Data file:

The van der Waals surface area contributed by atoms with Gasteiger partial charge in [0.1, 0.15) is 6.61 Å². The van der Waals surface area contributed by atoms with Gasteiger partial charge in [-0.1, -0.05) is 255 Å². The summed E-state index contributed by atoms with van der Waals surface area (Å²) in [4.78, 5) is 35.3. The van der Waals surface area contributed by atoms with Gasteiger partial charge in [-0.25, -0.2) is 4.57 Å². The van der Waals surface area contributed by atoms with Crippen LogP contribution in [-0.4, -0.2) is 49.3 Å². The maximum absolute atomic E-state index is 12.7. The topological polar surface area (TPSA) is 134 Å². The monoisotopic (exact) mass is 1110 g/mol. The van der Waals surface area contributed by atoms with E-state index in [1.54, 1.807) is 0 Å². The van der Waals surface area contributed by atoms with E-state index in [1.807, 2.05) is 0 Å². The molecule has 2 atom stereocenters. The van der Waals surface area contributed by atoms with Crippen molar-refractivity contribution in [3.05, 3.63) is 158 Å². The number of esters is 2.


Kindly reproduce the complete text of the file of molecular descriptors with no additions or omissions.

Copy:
The van der Waals surface area contributed by atoms with Gasteiger partial charge in [0.1, 0.15) is 6.61 Å². The van der Waals surface area contributed by atoms with Gasteiger partial charge in [-0.1, -0.05) is 255 Å². The summed E-state index contributed by atoms with van der Waals surface area (Å²) in [4.78, 5) is 35.3. The van der Waals surface area contributed by atoms with Gasteiger partial charge in [-0.25, -0.2) is 4.57 Å². The van der Waals surface area contributed by atoms with Crippen LogP contribution in [-0.4, -0.2) is 49.3 Å². The maximum absolute atomic E-state index is 12.7. The topological polar surface area (TPSA) is 134 Å². The monoisotopic (exact) mass is 1110 g/mol. The van der Waals surface area contributed by atoms with E-state index in [1.54, 1.807) is 0 Å². The van der Waals surface area contributed by atoms with E-state index in [1.807, 2.05) is 0 Å². The molecule has 2 atom stereocenters. The van der Waals surface area contributed by atoms with Crippen molar-refractivity contribution in [3.05, 3.63) is 158 Å². The number of esters is 2.